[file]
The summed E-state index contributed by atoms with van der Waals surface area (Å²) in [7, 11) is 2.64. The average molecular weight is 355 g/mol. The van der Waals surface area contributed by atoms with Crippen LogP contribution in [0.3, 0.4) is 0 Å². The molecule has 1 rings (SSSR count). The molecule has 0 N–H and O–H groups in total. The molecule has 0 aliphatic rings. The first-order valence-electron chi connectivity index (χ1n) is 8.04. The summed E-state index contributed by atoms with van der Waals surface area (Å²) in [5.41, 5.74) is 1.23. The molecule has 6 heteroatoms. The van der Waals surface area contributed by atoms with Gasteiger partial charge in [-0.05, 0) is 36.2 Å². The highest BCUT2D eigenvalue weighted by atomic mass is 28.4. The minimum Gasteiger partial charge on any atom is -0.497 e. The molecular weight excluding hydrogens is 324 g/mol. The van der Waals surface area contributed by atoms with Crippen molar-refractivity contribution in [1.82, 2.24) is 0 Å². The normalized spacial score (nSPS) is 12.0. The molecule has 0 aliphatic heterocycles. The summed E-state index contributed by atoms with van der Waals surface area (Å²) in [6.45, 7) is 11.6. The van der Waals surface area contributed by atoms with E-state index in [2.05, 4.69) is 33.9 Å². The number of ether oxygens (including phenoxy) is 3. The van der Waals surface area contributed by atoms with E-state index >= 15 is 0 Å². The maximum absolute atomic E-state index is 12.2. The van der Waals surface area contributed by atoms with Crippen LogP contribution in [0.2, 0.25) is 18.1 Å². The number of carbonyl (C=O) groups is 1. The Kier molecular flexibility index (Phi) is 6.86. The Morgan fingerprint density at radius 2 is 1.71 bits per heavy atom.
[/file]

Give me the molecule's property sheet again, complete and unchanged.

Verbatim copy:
The summed E-state index contributed by atoms with van der Waals surface area (Å²) in [7, 11) is 2.64. The average molecular weight is 355 g/mol. The van der Waals surface area contributed by atoms with Crippen LogP contribution in [0.3, 0.4) is 0 Å². The molecule has 1 rings (SSSR count). The molecule has 0 N–H and O–H groups in total. The molecule has 0 aliphatic rings. The first-order valence-electron chi connectivity index (χ1n) is 8.04. The summed E-state index contributed by atoms with van der Waals surface area (Å²) in [5.41, 5.74) is 1.23. The molecule has 6 heteroatoms. The van der Waals surface area contributed by atoms with Gasteiger partial charge in [-0.05, 0) is 36.2 Å². The highest BCUT2D eigenvalue weighted by atomic mass is 28.4. The minimum Gasteiger partial charge on any atom is -0.497 e. The molecular weight excluding hydrogens is 324 g/mol. The van der Waals surface area contributed by atoms with Crippen molar-refractivity contribution in [1.82, 2.24) is 0 Å². The normalized spacial score (nSPS) is 12.0. The molecule has 0 aliphatic heterocycles. The summed E-state index contributed by atoms with van der Waals surface area (Å²) in [6.45, 7) is 11.6. The van der Waals surface area contributed by atoms with E-state index in [2.05, 4.69) is 33.9 Å². The number of ether oxygens (including phenoxy) is 3. The van der Waals surface area contributed by atoms with E-state index >= 15 is 0 Å². The maximum absolute atomic E-state index is 12.2. The van der Waals surface area contributed by atoms with Crippen LogP contribution in [0.2, 0.25) is 18.1 Å². The number of carbonyl (C=O) groups is 1. The Kier molecular flexibility index (Phi) is 6.86. The Morgan fingerprint density at radius 2 is 1.71 bits per heavy atom.